Vacations are nice but often they involve long rides in the car, bus, train or plane; which means we are seated for long periods of time. If you are travelling by road, you could always stop the vehicle and take a little stretch. You could also take a little walk around the carriage if you’re travelling by train. Planes though are a little more of a challenge.
The importance of moving when on a plane
When seated for long periods, your circulation doesn’t work as well and you will feel that your legs or hands might get swollen. Besides feeling uncomfortable, you are more likely to develop deep vein thrombosis due to the different air pressure, dehydration and lack of movement.
The air pressure in a plane cabin is similar to an altitude of around 2400m, which means the air is thinner and there is less oxygen. What the body does as a coping mechanism to make sure every cell receives enough oxygen is to generate more blood platelets as these are the ones transporting the oxygen to the cells. This however means that the blood gets more viscous which increases the likelihood of blood clots. The dry cabin air paired with not drinking enough liquids or even consuming alcohol also leads to dehydration, which makes the blood even thicker.
Moving keeps your circulation going, prevents the blood from sitting in your legs and forming a blood clot, and you will also feel better all over. This is especially important when you are prone to blood clotting due to medication or genetic disorders.
Below are a few exercises you could try on your next journey to keep the blood moving.
At the airport/
Walk - We’ve all experienced the boredom of waiting to board our flights. Instead of just sitting down, walk around and stretch those legs.
Heel raises – Stand up and push your heels off the ground (standing on tiptoes). You can do this one leg at a time, or both at once.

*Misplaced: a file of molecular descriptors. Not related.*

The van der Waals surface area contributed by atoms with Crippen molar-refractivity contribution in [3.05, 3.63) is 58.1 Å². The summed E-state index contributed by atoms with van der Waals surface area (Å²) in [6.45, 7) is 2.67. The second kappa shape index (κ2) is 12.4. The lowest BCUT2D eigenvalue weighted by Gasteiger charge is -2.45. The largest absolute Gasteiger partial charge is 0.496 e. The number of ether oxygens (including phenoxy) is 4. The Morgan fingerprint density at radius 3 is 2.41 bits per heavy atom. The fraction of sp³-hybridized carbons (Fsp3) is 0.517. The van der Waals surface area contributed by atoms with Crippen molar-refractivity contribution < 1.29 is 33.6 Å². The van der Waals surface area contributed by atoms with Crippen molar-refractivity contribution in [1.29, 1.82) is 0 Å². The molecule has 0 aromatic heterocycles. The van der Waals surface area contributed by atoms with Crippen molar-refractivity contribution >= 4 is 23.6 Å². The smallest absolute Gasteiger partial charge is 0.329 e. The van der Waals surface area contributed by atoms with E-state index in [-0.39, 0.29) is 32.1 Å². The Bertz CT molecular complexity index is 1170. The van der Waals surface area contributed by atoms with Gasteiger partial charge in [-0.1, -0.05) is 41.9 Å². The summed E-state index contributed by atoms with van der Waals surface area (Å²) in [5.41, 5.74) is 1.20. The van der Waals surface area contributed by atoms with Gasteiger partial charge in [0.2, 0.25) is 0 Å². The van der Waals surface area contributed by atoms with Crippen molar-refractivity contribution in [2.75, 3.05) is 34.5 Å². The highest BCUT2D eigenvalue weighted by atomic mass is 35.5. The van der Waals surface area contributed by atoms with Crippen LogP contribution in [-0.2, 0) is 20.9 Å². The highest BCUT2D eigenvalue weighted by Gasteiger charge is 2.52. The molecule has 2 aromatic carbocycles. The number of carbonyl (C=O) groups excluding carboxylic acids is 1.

Butt squeezes – Stand up and squeeze your butt muscles. Pretend there is a piece of paper you don’t want to lose in between those butt cheeks! Hold for a few seconds and repeat.
Of course you can do squats, lunges and push-ups on the chairs too – but I usually only do them when no one is watching. :)
In the air
Seated heel raises - Sit in your chair and lift one heel as high as you can, then the other foot.
Seated ball raises - Now lift the front (the ball) of your foot as high as you can keeping the heel on the floor.
Knee hugs - Bring your knee up and hug it to your chest – hold, and then switch to the other knee.
Tensing your muscles – Pick one muscle in your body and actively engage it as much as you can and hold it for a few seconds, then release and pick another one.
Stand up frequently – Bend forward to stretch your back, reach up as high as you can and perform some heel raises. You can do this in the aisle or while waiting in line for the washroom, for example.
That you are mostly immobile due to the little space available is a given but you don’t need much space to help your circulation along. So do whatever you can to move those limbs, stretch those muscles and get the blood flowing – you’ll feel better and ready to enjoy your holiday when you reach your destination.